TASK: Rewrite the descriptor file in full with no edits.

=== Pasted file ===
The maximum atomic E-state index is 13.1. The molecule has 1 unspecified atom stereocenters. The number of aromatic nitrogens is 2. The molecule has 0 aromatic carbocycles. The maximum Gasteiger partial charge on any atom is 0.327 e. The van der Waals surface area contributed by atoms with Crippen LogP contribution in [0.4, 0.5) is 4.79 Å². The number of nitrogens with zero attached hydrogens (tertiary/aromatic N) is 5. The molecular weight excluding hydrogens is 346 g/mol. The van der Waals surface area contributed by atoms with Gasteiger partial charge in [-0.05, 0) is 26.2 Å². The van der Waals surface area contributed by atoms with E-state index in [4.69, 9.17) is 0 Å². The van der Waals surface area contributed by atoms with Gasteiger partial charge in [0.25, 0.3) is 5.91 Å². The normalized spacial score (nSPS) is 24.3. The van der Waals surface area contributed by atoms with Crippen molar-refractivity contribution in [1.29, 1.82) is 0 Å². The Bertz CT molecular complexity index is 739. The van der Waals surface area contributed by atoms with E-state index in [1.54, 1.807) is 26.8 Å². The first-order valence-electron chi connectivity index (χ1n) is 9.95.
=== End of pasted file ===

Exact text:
The maximum atomic E-state index is 13.1. The molecule has 1 unspecified atom stereocenters. The number of aromatic nitrogens is 2. The molecule has 0 aromatic carbocycles. The maximum Gasteiger partial charge on any atom is 0.327 e. The van der Waals surface area contributed by atoms with Crippen LogP contribution in [0.4, 0.5) is 4.79 Å². The number of nitrogens with zero attached hydrogens (tertiary/aromatic N) is 5. The molecular weight excluding hydrogens is 346 g/mol. The van der Waals surface area contributed by atoms with Gasteiger partial charge in [-0.05, 0) is 26.2 Å². The van der Waals surface area contributed by atoms with E-state index in [4.69, 9.17) is 0 Å². The van der Waals surface area contributed by atoms with Gasteiger partial charge in [0.25, 0.3) is 5.91 Å². The normalized spacial score (nSPS) is 24.3. The van der Waals surface area contributed by atoms with Crippen molar-refractivity contribution in [1.29, 1.82) is 0 Å². The Bertz CT molecular complexity index is 739. The van der Waals surface area contributed by atoms with E-state index in [1.54, 1.807) is 26.8 Å². The first-order valence-electron chi connectivity index (χ1n) is 9.95.